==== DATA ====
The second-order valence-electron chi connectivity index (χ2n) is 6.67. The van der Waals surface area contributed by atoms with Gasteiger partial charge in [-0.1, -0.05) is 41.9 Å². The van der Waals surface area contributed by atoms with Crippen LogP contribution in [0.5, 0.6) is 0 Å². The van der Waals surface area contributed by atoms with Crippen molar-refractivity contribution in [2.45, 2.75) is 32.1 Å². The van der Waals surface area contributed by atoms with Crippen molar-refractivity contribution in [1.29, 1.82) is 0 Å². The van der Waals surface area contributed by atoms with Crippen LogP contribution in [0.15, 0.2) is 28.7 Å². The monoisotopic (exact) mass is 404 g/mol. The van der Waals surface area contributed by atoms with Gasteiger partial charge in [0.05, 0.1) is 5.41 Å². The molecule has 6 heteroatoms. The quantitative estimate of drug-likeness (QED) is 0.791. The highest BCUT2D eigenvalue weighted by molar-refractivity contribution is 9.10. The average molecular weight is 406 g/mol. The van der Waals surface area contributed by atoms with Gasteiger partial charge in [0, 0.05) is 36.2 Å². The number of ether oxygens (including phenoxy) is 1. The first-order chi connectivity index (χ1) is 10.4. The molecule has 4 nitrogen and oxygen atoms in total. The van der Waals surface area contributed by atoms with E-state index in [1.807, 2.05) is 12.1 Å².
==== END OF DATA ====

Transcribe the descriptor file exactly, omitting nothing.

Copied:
The second-order valence-electron chi connectivity index (χ2n) is 6.67. The van der Waals surface area contributed by atoms with Gasteiger partial charge in [-0.1, -0.05) is 41.9 Å². The van der Waals surface area contributed by atoms with Crippen LogP contribution in [0.5, 0.6) is 0 Å². The van der Waals surface area contributed by atoms with Crippen molar-refractivity contribution in [2.45, 2.75) is 32.1 Å². The van der Waals surface area contributed by atoms with Crippen molar-refractivity contribution in [1.29, 1.82) is 0 Å². The van der Waals surface area contributed by atoms with Crippen LogP contribution in [0.15, 0.2) is 28.7 Å². The monoisotopic (exact) mass is 404 g/mol. The van der Waals surface area contributed by atoms with Gasteiger partial charge in [0.05, 0.1) is 5.41 Å². The molecule has 6 heteroatoms. The quantitative estimate of drug-likeness (QED) is 0.791. The highest BCUT2D eigenvalue weighted by molar-refractivity contribution is 9.10. The average molecular weight is 406 g/mol. The van der Waals surface area contributed by atoms with Gasteiger partial charge in [0, 0.05) is 36.2 Å². The number of ether oxygens (including phenoxy) is 1. The first-order chi connectivity index (χ1) is 10.4. The molecule has 4 nitrogen and oxygen atoms in total. The van der Waals surface area contributed by atoms with E-state index in [1.807, 2.05) is 12.1 Å².